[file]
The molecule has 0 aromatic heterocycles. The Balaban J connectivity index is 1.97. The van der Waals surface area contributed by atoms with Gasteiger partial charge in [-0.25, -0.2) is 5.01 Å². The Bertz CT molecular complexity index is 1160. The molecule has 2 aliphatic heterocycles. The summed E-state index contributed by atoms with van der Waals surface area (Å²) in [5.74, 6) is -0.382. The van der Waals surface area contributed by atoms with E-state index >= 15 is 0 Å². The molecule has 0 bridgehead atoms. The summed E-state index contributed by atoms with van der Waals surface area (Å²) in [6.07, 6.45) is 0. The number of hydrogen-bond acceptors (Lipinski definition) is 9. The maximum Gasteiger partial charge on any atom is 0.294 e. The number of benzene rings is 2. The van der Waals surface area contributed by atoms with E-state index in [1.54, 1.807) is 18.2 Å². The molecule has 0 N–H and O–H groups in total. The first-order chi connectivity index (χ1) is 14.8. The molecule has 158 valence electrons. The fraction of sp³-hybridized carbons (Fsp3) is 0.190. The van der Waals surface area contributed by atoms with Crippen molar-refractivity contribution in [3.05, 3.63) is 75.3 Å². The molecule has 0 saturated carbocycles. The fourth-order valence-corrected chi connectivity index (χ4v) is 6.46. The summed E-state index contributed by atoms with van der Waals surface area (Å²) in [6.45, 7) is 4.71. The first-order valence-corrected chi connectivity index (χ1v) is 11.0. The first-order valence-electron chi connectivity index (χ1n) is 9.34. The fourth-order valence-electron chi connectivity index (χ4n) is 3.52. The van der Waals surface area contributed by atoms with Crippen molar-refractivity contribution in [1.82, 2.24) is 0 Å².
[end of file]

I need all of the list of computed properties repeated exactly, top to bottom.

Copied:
The molecule has 0 aromatic heterocycles. The Balaban J connectivity index is 1.97. The van der Waals surface area contributed by atoms with Gasteiger partial charge in [-0.25, -0.2) is 5.01 Å². The Bertz CT molecular complexity index is 1160. The molecule has 2 aliphatic heterocycles. The summed E-state index contributed by atoms with van der Waals surface area (Å²) in [5.74, 6) is -0.382. The van der Waals surface area contributed by atoms with E-state index >= 15 is 0 Å². The molecule has 0 bridgehead atoms. The summed E-state index contributed by atoms with van der Waals surface area (Å²) in [6.07, 6.45) is 0. The number of hydrogen-bond acceptors (Lipinski definition) is 9. The maximum Gasteiger partial charge on any atom is 0.294 e. The number of benzene rings is 2. The van der Waals surface area contributed by atoms with E-state index in [1.54, 1.807) is 18.2 Å². The molecule has 0 N–H and O–H groups in total. The first-order chi connectivity index (χ1) is 14.8. The molecule has 158 valence electrons. The fraction of sp³-hybridized carbons (Fsp3) is 0.190. The van der Waals surface area contributed by atoms with Crippen molar-refractivity contribution in [3.05, 3.63) is 75.3 Å². The molecule has 0 saturated carbocycles. The fourth-order valence-corrected chi connectivity index (χ4v) is 6.46. The summed E-state index contributed by atoms with van der Waals surface area (Å²) in [6.45, 7) is 4.71. The first-order valence-corrected chi connectivity index (χ1v) is 11.0. The first-order valence-electron chi connectivity index (χ1n) is 9.34. The fourth-order valence-electron chi connectivity index (χ4n) is 3.52. The van der Waals surface area contributed by atoms with Crippen molar-refractivity contribution in [1.82, 2.24) is 0 Å².